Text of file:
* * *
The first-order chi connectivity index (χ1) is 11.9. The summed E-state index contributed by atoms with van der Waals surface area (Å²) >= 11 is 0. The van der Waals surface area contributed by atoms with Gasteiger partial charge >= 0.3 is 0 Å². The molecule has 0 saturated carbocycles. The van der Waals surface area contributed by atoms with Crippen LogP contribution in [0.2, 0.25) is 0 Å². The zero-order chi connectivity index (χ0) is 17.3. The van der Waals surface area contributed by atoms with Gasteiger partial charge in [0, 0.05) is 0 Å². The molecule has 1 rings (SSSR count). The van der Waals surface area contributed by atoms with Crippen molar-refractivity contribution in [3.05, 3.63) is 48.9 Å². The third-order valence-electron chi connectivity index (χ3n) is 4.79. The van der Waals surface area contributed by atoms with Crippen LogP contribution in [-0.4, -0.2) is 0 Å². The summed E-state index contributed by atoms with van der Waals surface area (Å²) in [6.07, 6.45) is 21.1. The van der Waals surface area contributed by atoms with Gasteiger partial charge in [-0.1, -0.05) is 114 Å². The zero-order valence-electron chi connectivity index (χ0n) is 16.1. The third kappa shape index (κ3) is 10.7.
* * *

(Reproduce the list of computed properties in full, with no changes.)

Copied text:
The first-order chi connectivity index (χ1) is 11.9. The summed E-state index contributed by atoms with van der Waals surface area (Å²) >= 11 is 0. The van der Waals surface area contributed by atoms with Gasteiger partial charge >= 0.3 is 0 Å². The molecule has 0 saturated carbocycles. The van der Waals surface area contributed by atoms with Crippen LogP contribution in [0.2, 0.25) is 0 Å². The zero-order chi connectivity index (χ0) is 17.3. The van der Waals surface area contributed by atoms with Gasteiger partial charge in [0, 0.05) is 0 Å². The molecule has 1 rings (SSSR count). The van der Waals surface area contributed by atoms with Crippen molar-refractivity contribution in [3.05, 3.63) is 48.9 Å². The third-order valence-electron chi connectivity index (χ3n) is 4.79. The van der Waals surface area contributed by atoms with Crippen LogP contribution in [-0.4, -0.2) is 0 Å². The summed E-state index contributed by atoms with van der Waals surface area (Å²) in [6.07, 6.45) is 21.1. The van der Waals surface area contributed by atoms with Gasteiger partial charge in [-0.1, -0.05) is 114 Å². The zero-order valence-electron chi connectivity index (χ0n) is 16.1. The third kappa shape index (κ3) is 10.7.